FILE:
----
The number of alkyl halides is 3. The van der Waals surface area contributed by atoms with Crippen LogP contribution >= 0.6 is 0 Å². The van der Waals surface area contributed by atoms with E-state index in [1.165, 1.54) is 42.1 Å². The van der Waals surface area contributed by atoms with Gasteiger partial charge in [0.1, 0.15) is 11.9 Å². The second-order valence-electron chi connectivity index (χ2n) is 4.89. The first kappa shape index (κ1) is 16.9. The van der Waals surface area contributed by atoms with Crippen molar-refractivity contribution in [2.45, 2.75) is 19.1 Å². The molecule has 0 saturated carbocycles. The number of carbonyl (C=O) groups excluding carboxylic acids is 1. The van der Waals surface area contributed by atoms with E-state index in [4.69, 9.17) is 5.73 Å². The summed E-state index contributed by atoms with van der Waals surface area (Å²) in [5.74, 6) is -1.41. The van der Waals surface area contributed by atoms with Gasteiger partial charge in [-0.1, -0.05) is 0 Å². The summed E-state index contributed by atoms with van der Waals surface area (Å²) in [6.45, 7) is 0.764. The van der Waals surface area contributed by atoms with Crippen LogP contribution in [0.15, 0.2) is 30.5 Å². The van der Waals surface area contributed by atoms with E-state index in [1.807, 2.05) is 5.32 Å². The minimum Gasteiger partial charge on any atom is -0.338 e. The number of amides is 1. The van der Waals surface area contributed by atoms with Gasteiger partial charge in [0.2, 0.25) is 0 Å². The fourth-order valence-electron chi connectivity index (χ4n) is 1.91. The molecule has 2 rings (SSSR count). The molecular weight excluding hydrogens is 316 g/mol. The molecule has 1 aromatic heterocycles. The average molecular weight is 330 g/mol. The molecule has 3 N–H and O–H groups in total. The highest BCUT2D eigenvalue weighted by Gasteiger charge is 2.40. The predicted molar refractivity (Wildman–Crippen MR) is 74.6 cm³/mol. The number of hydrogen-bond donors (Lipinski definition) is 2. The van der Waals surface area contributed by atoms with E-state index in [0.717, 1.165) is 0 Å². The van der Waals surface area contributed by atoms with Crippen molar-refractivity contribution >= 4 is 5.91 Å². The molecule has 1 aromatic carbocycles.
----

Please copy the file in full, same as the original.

The number of alkyl halides is 3. The van der Waals surface area contributed by atoms with Crippen LogP contribution >= 0.6 is 0 Å². The van der Waals surface area contributed by atoms with E-state index in [1.165, 1.54) is 42.1 Å². The van der Waals surface area contributed by atoms with Gasteiger partial charge in [0.1, 0.15) is 11.9 Å². The second-order valence-electron chi connectivity index (χ2n) is 4.89. The first kappa shape index (κ1) is 16.9. The van der Waals surface area contributed by atoms with Crippen molar-refractivity contribution in [2.45, 2.75) is 19.1 Å². The molecule has 0 saturated carbocycles. The number of carbonyl (C=O) groups excluding carboxylic acids is 1. The van der Waals surface area contributed by atoms with E-state index in [4.69, 9.17) is 5.73 Å². The summed E-state index contributed by atoms with van der Waals surface area (Å²) in [5.74, 6) is -1.41. The van der Waals surface area contributed by atoms with Gasteiger partial charge in [-0.1, -0.05) is 0 Å². The summed E-state index contributed by atoms with van der Waals surface area (Å²) in [6.45, 7) is 0.764. The van der Waals surface area contributed by atoms with Crippen LogP contribution in [0.15, 0.2) is 30.5 Å². The van der Waals surface area contributed by atoms with E-state index in [1.807, 2.05) is 5.32 Å². The minimum Gasteiger partial charge on any atom is -0.338 e. The number of amides is 1. The van der Waals surface area contributed by atoms with Gasteiger partial charge in [0.2, 0.25) is 0 Å². The fourth-order valence-electron chi connectivity index (χ4n) is 1.91. The molecule has 2 rings (SSSR count). The molecular weight excluding hydrogens is 316 g/mol. The molecule has 1 aromatic heterocycles. The average molecular weight is 330 g/mol. The molecule has 3 N–H and O–H groups in total. The highest BCUT2D eigenvalue weighted by Gasteiger charge is 2.40. The predicted molar refractivity (Wildman–Crippen MR) is 74.6 cm³/mol. The number of hydrogen-bond donors (Lipinski definition) is 2. The van der Waals surface area contributed by atoms with E-state index in [0.717, 1.165) is 0 Å². The van der Waals surface area contributed by atoms with Crippen molar-refractivity contribution >= 4 is 5.91 Å². The molecule has 1 aromatic carbocycles.